Jul 6, 2011


Today I had an appointment so we can get started with a FET. I am feeling overwhelmed and disappointed, which is how I seem to feel after most of my appointments. I may really consider switching clinics sometime over the next few months because I just consistently feel like we're not being given the very best shot at success. It is difficult for me to tell whether this feeling is just a consequence of my general negativity or whether there is a deeper nugget of truth in it. In short, my 5 frozen embryos are much poorer quality than I thought. My RE would like to transfer an 8-cell B (our best remaining embryo) with a 5-cell BC (in the same straw) for this cycle.

I am not going to lie, the 5 BC sounds really crappy (no offense to you, little guy!) and I am just not feeling it. My RE would then like to do a 2nd FET following this one to exhaust all of our so-so frozen embryos before moving to another fresh cycle. This just sounds like a really low-yield plan to me and it seems unrealistic that all of them will thaw successfully anyway. Perhaps I am just impatient but I find this plan pretty disappointing. Instead, I proposed attempting to thaw all 5 and then culturing the ones that survive the thaw for a couple of days in an attempt to push them to the blastocyst stage and using this as a selection device to weed out the less competent embryos.

My RE was not a fan of this idea and my best guess why is $ - it would be more labor intensive and costly for the lab staff to attempt to grow my embies to the blast stage and it would also mean moving on to another fresh cycle sooner if the FET fails - more costly as well. Just some of the less nice realities of socialized medicine and full IVF coverage. The RE pointed out that by thawing everything and attempting to culture them to the blastocyst stage, we might lose everything and that that would be very disappointing for us. In truth, I would find it much more emotionally draining and disappointing to go through two FETs with not so great embryos and a very low chance of success than to lose all of our embryos and never make it to a frozen transfer.

I guess all of this is sort of a moot point - first we have to see how many even thaw successfully. If we are poised to transfer the 5BC and I am still feeling very negative about things, I could insist on adding in a third since one of our embryos is in a straw by itself. Since we are more or less unexplained at this point (I'd say the mild ovulatory dysfunction/lean PCOS is debatable and I would have gotten pregnant via ovulation induction and IUI if it was the main issue), I asked about the possibility of considering endometriosis or immune factors but the doctor felt that at this point, further testing is unnecessary and would only delay us further in proceeding with treatment.

Lastly, the RE implied (though did not directly say) that he agreed with me that my ER was probably a couple of days too late and that this could have potentially affected the outcome. Tomorrow I go in for bloodwork and ultrasound and if I get the green light, I will start estrogen for the FET tomorrow. So....that's where we're at and as usual I am praying to be pleasantly surprised.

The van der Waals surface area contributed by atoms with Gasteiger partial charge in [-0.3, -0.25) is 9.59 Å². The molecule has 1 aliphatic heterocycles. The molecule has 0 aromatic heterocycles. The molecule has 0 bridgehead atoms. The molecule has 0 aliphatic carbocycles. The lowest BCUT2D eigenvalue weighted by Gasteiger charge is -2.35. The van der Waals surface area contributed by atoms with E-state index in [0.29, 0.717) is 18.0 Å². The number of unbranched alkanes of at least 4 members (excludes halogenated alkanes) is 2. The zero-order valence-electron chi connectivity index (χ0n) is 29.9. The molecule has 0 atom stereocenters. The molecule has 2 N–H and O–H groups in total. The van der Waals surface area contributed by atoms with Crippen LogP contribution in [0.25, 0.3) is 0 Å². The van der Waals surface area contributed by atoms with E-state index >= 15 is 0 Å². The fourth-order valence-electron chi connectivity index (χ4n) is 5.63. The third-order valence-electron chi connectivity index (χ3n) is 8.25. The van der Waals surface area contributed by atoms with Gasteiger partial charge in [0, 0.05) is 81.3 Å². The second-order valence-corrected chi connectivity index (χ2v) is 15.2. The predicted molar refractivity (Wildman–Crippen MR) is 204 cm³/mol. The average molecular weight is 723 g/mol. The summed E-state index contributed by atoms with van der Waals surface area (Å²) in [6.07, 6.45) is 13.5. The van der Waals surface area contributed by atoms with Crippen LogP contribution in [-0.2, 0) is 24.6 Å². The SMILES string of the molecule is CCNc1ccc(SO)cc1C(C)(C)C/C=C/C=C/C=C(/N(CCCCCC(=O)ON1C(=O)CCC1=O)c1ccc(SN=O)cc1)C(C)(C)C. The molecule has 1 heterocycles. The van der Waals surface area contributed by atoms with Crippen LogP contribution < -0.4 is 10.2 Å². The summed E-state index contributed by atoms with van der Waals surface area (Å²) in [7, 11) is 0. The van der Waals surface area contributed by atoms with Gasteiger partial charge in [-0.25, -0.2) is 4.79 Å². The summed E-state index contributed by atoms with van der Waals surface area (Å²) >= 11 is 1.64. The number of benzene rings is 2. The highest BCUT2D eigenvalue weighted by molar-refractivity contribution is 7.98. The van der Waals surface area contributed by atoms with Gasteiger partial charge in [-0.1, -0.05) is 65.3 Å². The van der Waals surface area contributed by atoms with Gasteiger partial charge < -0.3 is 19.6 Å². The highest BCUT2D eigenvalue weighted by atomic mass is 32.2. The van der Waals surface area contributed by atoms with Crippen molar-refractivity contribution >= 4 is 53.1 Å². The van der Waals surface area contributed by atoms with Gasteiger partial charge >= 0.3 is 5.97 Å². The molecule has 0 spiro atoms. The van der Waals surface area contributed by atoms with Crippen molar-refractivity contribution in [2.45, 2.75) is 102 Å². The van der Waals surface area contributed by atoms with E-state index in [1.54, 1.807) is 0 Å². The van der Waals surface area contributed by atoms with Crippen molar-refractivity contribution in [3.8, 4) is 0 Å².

Jul 4, 2011

IVF #1 = BFN

This morning (12dp3dt) I went in for my beta, which was zero. There were no surprises here- after testing on 9dp3dt I tested again on 11dp3dt with another FRER, so it was pretty obvious to me that neither of those beautiful embryos took. Tonight I indulged in my monthly fertility treatment failure sushi extravaganza, of course complete with a glass of red wine. Is it sad or funny or both that I can measure my failures in sushi dinners?

We started this tradition of going out for sushi whenever a treatment failed and/or AF arrived early on in our (in)fertility journey. I remember many a tearful sushi dinner - dinners when I would just burst into tears at the table and the waiter or waitress and people seated around us would do their best to pretend not to notice or sushi dinners when Y would order for me while I sobbed in the restaurant bathroom.

These days with the arrival of bad news every month, I just look forward to the sushi with gleeful anticipation for raw fish. I am much happier, calmer, and more content at our monthly sushi extravaganza. The evolution of the sushi dinners is an interesting frame of reference in how I have changed over time with respect to how I view my infertility.

I am not going to say that it has gotten easier, but my infertility certainly has taken on a chronic disease-like role in how I view it and how it affects my life. It is now a permanent part of my identity and I continue life with it or in spite of it or around it, whereas once it was a constant state of crisis. That sounds awful, but in some sense it was also hopeful - a state of crisis is temporary, it is not sustainable in the long-term. In a strange way, the sense of crisis was an indulgence. It meant that I saw a way out of the crisis and that I in fact expected a way out any day.

Now I ease my way into that huge plate of sushi with a singular focus toward that deliciously raw salmon and tuna - no tears, none of that rawness or surprise or lack of control that I once felt with each new failure. This is my new normal - how could I expect anything different than for things to continue just as they have been and just as they are? How could I reasonably expect not to fail?

Jul 1, 2011

9dp3dt = BFN

I tested this morning with a FRER (from my coveted American stash- I only break out the good guys for special occassions!) and of course it was stark white. I was expecting it since I feel normal and my OHSS symptoms never returned. I am glad I did it - I need a couple of days to emotionally process the failure before I get the infamous beta phone call. You could say I should still hold out some hope but hoping for a miracle at this point (a miracle being not just a positive beta, but a viable pregnancy) just feels cruel and dishonest to myself. I had a late implanter once. For me, I know what that means. That baby's due date was yesterday but I am no closer to holding a live baby in my arms. So it goes. Also, thankfully my beta was moved up 2 days to 12dp3dt (Monday).